Anders Fogh Rasmussen, the former Secretary General of NATO, has taken the position of Deputy Chairman of the independent Council at the Latvian Norvik Banka .
The bank’s owner, Grigory Guselnikov, is a Russian banker, who is also affiliated with Vyatka Bank. Recently, the bank formed a consortium with partners in Belarus for an attempted acquisition of the Ukrainian subsidiary of the Russian Sberbank. The Belarusian side of the deal has ties to business units of Mikhail Gutseriev , a Russian oligarch who controls Russneft (oil refineries), B&N Bank, and Eldorado (consumer electronics retail chain). Guselnikov even worked for Gutseriev in the past. Moreover, Mikhail Gutseriev and Sait-Salam Gutseriev are listed in the recent US report on Russian oligarchs with close ties to the Kremlin.
Since the beginning of the war in Ukraine, many banks with Russian affiliation encountered problems in the country. The subsidiary of the Russian Sberbank attempted many tricks to remain a part of the Ukrainian market, however, the operations of its branches were significantly hampered by widespread pickets organized by groups of Ukrainian patriots.
Early in 2017 it appeared the investors from Belarus and Latvia were ready to buy out Sberbank’s Ukrainian operation. However, the elaborate deal that would have transferred the assets to Russian owners, ultimately fell through, and, according to the latest data, the lucrative piece of the Ukrainian banking industry is now controlled by Serhiy Tihipko, a local Ukrainian oligarch .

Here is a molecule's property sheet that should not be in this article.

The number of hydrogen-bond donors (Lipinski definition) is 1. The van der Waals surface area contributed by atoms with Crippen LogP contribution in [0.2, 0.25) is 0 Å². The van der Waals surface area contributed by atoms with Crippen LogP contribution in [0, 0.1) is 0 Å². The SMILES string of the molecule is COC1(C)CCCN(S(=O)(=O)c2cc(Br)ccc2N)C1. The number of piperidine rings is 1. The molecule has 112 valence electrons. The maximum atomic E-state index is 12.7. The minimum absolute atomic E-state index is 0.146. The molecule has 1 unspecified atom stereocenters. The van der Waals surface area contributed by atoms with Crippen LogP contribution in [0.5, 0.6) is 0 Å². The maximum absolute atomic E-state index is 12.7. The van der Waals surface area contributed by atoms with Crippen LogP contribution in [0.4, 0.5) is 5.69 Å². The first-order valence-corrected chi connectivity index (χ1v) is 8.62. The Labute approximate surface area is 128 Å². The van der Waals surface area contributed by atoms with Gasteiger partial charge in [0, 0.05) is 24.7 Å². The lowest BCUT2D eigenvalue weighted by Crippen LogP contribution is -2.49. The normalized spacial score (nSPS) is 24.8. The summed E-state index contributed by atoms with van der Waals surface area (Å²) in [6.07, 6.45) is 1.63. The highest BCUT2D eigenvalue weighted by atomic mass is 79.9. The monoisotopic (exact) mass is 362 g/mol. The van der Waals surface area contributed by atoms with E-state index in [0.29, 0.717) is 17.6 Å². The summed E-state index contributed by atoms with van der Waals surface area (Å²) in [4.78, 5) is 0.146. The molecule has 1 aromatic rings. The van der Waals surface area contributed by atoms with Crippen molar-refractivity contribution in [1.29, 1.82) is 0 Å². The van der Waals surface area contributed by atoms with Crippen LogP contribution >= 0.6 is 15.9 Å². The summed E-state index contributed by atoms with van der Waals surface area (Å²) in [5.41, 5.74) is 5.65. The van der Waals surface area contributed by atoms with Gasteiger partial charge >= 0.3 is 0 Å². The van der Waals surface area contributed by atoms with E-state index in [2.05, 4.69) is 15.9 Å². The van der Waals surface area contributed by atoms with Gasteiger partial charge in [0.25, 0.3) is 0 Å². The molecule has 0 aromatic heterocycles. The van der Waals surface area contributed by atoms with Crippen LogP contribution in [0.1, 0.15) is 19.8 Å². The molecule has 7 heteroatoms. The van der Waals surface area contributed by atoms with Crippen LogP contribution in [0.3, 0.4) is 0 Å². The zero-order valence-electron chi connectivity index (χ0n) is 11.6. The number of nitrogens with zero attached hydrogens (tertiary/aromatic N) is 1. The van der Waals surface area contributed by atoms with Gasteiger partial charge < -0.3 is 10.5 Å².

Looking at the new position of Anders Rasmussen from the business perspective, it represents a yet another successful attempt to engage persons of influence. Rasmussen is a well-known Danish politician whose career includes the posts of the Minister of Tax and the Minister of Economic Affairs (1987-1992), the Prime Minister of Denmark (2001-2009), and the Secretary General of NATO (2009-2014). Yet it is notable that the bank with obvious Russian roots and ranked 8th  in Latvia was the one that was able to bring in a politician of such standing. One is only left to wonder what Russian bank will become the future employer of the current Secretary General.
It is possible that this is a purely business transaction. After all, Rasmussen also serves as an advisor to President Poroshenko. However, we have already seen how business appointments of former politicians ultimately start affecting the events in Ukraine, albeit indirectly. The most prominent case was when the former German Chancellor Gerhard Schroeder went to work for the Russian Gazprom.
Unsurprisingly, it was exactly at the peak of Schroeder’s lobbying efforts in European political circles when the Russian company gained power and secured a stronghold in the European market. And now the German Social Democratic Party, which used to be led by Schroeder, advocates for the closer dialog with Russia and the removal of sanctions.
On the other hand, some members of the German Christian Democratic party  received funding from a state company of Azerbaijan, then later did not notice any violations in the elections  in the country. Just another peculiar coincidence.
In general, engaging high-powered individuals could be a common practice, but in this particular case, the appointment of Rasmussen looks a lot like another piece of the information campaign (still hybrid?) against NATO, as if to demonstrate that Russians can reach a deal with any Western politician. As keen observers, we will follow the progress and the future business successes of the currently 8th largest bank in Latvia.